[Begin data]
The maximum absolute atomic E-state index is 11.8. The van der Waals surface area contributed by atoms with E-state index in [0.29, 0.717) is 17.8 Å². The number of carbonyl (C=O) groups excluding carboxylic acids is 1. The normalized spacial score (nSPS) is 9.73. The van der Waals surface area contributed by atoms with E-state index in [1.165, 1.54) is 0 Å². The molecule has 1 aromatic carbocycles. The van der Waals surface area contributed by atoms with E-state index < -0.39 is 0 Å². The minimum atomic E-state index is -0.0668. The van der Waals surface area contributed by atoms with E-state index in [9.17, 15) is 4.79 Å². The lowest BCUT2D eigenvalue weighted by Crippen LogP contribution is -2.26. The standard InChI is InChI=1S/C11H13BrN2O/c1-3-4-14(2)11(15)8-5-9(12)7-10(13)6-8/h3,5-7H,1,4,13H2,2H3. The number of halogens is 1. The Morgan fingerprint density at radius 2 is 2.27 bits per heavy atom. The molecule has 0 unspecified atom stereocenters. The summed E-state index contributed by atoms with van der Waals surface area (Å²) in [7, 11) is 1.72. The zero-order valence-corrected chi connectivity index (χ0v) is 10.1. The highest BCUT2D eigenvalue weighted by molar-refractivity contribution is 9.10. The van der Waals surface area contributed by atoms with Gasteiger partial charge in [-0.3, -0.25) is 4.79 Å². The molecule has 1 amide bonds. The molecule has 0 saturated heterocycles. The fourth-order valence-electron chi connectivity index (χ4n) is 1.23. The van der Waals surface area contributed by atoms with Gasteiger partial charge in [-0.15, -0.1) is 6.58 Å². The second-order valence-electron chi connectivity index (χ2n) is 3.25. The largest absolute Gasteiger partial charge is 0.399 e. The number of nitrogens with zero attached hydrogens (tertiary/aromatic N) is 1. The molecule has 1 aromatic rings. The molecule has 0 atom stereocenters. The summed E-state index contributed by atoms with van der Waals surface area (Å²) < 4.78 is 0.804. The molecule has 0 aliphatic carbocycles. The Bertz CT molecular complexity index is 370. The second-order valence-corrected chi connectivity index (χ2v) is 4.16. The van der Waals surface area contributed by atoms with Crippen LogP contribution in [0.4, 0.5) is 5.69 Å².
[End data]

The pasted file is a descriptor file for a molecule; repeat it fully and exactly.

The maximum absolute atomic E-state index is 11.8. The van der Waals surface area contributed by atoms with E-state index in [0.29, 0.717) is 17.8 Å². The number of carbonyl (C=O) groups excluding carboxylic acids is 1. The normalized spacial score (nSPS) is 9.73. The van der Waals surface area contributed by atoms with E-state index in [1.165, 1.54) is 0 Å². The molecule has 1 aromatic carbocycles. The van der Waals surface area contributed by atoms with E-state index < -0.39 is 0 Å². The minimum atomic E-state index is -0.0668. The van der Waals surface area contributed by atoms with E-state index in [9.17, 15) is 4.79 Å². The lowest BCUT2D eigenvalue weighted by Crippen LogP contribution is -2.26. The standard InChI is InChI=1S/C11H13BrN2O/c1-3-4-14(2)11(15)8-5-9(12)7-10(13)6-8/h3,5-7H,1,4,13H2,2H3. The number of halogens is 1. The Morgan fingerprint density at radius 2 is 2.27 bits per heavy atom. The molecule has 0 unspecified atom stereocenters. The summed E-state index contributed by atoms with van der Waals surface area (Å²) in [7, 11) is 1.72. The zero-order valence-corrected chi connectivity index (χ0v) is 10.1. The highest BCUT2D eigenvalue weighted by molar-refractivity contribution is 9.10. The van der Waals surface area contributed by atoms with Gasteiger partial charge in [-0.3, -0.25) is 4.79 Å². The molecule has 1 amide bonds. The molecule has 0 saturated heterocycles. The fourth-order valence-electron chi connectivity index (χ4n) is 1.23. The van der Waals surface area contributed by atoms with Gasteiger partial charge in [-0.15, -0.1) is 6.58 Å². The second-order valence-electron chi connectivity index (χ2n) is 3.25. The largest absolute Gasteiger partial charge is 0.399 e. The number of nitrogens with zero attached hydrogens (tertiary/aromatic N) is 1. The molecule has 1 aromatic rings. The molecule has 0 atom stereocenters. The summed E-state index contributed by atoms with van der Waals surface area (Å²) < 4.78 is 0.804. The molecule has 0 aliphatic carbocycles. The Bertz CT molecular complexity index is 370. The second-order valence-corrected chi connectivity index (χ2v) is 4.16. The van der Waals surface area contributed by atoms with Crippen LogP contribution in [0.4, 0.5) is 5.69 Å².